But let's be clear, white supremacy, as seen in the genocide of Native Americans, the theft of Mexican lands and the kidnapping and enslavement of millions of African people, is firmly rooted in the foundation of the U.S. So it's not surprising, although horrific, that on March 16, a 21-year-old white man took it upon himself to target three Asian businesses in the Atlanta, Georgia area, drive 40 minutes between establishments, and shoot and kill eight people, including six Asian women, at point-blank range.
Anti-Asian hate goes as far back as the first wave of Asian immigrants who came to the U.S. in the 1850s and helped build the first transcontinental railroad, taking on the most dangerous jobs and getting paid 30-50 percent less than their white counterparts, according to the Chinese Railroad Workers in North America Project at Stanford University.
In what became known as the Chinese Massacre, a white mob lynched and shot 18 Chinese people in Los Angeles in 1871. No one was ultimately punished for these crimes. In 1885, another white mob killed 28 Chinese coal miners and burnt down their living quarters in Rock Springs, Wyoming, to again face no prosecution.
The Chinese Exclusion Act of 1882 helped seal the institutionalization of hate and violence against Asians in the U.S.
After the bombing of Pearl Harbor in Hawaii by Japan in 1941, the U.S. forced over 120,000 people of Japanese descent into concentration camps for the duration of World War II. Some 62 percent of those held were U.S. citizens, the New World Encyclopedia noted.
According to 2019 U.S. Census reports, there are over 20 million Asian Americans, about 5.6 percent of the population, with Chinese people making up the largest group, followed by Indian, Filipino, Vietnamese, Korean and Japanese. Asians are a growing and multi-faceted demographic and an integral part of the U.S.
The anger and shock across the country after the Atlanta mass shooting and the outpouring of support for the often invisible Asian community in the U.S. has spotlighted the rising violence against it. Asians are getting the opportunity to recount their heightened alarm and anger. Recent immigrants and U.S. born citizens alike are telling their stories of having to endure racist slurs and interactions, feeling unsafe in public places and being ignored or dismissed.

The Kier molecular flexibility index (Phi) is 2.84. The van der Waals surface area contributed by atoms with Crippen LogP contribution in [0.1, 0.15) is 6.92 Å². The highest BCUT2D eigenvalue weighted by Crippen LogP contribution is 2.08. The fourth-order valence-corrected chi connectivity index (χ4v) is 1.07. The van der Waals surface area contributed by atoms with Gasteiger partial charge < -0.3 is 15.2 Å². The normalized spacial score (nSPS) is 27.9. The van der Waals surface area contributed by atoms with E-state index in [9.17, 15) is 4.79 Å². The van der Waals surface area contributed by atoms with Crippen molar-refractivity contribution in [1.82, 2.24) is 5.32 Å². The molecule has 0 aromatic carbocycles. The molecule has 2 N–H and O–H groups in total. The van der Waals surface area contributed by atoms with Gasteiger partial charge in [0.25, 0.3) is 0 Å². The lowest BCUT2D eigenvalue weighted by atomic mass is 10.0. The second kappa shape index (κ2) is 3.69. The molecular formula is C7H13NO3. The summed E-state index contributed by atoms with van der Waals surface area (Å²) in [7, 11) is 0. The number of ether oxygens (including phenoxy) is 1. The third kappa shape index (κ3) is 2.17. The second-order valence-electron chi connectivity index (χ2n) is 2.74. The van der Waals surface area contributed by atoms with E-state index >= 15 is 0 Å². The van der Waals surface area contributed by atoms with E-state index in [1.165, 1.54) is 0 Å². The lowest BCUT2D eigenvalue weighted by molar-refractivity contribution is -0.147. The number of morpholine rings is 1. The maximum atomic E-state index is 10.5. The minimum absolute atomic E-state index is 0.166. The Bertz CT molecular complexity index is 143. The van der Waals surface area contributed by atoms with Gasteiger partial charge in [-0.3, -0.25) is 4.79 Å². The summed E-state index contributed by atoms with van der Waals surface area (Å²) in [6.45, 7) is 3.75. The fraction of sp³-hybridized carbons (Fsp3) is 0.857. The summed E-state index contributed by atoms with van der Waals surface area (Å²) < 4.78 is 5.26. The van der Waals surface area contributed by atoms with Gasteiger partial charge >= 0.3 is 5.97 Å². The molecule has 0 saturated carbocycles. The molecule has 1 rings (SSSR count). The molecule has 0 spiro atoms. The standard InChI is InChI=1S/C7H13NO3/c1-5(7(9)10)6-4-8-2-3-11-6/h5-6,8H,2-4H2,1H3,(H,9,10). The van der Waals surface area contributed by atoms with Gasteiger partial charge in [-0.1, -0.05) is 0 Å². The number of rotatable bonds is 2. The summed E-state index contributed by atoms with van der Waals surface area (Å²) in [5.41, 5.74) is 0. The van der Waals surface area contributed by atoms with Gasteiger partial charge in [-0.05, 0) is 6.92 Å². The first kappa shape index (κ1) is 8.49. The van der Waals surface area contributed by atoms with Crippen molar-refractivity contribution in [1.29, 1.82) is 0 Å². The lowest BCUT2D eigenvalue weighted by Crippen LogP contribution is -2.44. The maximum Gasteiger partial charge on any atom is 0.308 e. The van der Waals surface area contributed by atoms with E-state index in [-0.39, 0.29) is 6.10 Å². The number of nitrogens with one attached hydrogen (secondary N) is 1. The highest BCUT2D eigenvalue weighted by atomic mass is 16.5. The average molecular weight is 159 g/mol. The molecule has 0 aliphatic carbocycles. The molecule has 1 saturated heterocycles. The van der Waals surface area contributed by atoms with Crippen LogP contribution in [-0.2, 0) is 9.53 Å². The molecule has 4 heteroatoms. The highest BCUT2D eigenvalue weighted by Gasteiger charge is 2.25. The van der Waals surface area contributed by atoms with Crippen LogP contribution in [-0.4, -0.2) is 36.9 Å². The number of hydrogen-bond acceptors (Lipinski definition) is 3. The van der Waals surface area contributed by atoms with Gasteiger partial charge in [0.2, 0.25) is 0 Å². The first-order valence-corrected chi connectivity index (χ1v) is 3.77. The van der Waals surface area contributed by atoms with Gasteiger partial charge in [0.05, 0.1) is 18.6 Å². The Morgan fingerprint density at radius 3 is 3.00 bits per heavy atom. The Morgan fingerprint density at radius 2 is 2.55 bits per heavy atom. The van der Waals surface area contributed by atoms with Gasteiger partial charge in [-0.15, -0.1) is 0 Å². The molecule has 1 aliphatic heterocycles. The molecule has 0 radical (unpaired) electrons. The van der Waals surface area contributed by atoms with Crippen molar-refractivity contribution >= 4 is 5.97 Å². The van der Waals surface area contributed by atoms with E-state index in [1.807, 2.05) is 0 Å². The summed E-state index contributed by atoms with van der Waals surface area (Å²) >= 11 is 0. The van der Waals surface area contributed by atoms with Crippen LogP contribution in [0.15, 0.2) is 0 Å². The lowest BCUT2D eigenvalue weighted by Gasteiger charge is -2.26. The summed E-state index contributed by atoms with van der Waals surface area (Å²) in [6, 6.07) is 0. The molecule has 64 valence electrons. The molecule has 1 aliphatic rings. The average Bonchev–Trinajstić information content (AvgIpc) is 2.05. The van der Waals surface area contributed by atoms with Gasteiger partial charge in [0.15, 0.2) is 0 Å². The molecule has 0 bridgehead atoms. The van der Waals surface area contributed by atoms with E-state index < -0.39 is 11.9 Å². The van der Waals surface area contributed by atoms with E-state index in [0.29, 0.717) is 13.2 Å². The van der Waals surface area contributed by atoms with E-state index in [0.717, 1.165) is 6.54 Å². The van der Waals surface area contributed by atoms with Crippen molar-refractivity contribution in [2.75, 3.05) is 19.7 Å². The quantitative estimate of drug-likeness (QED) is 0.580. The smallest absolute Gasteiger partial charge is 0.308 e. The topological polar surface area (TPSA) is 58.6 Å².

The Asian community has also been organizing against discrimination for decades, forming alliances with other groups to combat the divisive role racism plays in the U.S. "Our approach recognizes that in order to effectively address anti-Asian racism we must work to end all forms of structural racism leveled at Black, Indigenous, and other communities of color (in the U.S.)," Stop AAPI Hate states on its website.
Moreover, multi-ethnic groups, such as Compassion in Oakland, California, have sprung up in major cities to protect Asian seniors. The group has over 1,000 volunteers signing up to chaperone the elderly, especially in Oakland's Chinatown.
There has also been a growing movement of Asian pride. Prominent actress Sandra Oh, of Korean descent, led a crowd at a Stop Asian Hate rally in Pittsburgh, Pennsylvania in the chant, "I am proud to be Asian! I belong here!"
To beat back anti-Asian hate, a strong, visible and proud Asian community that can feature its diversity of rich cultures and languages must be allowed to flourish without the fear of intimidation, assault or murder. And it is up to the rest of us to stand up and defend it.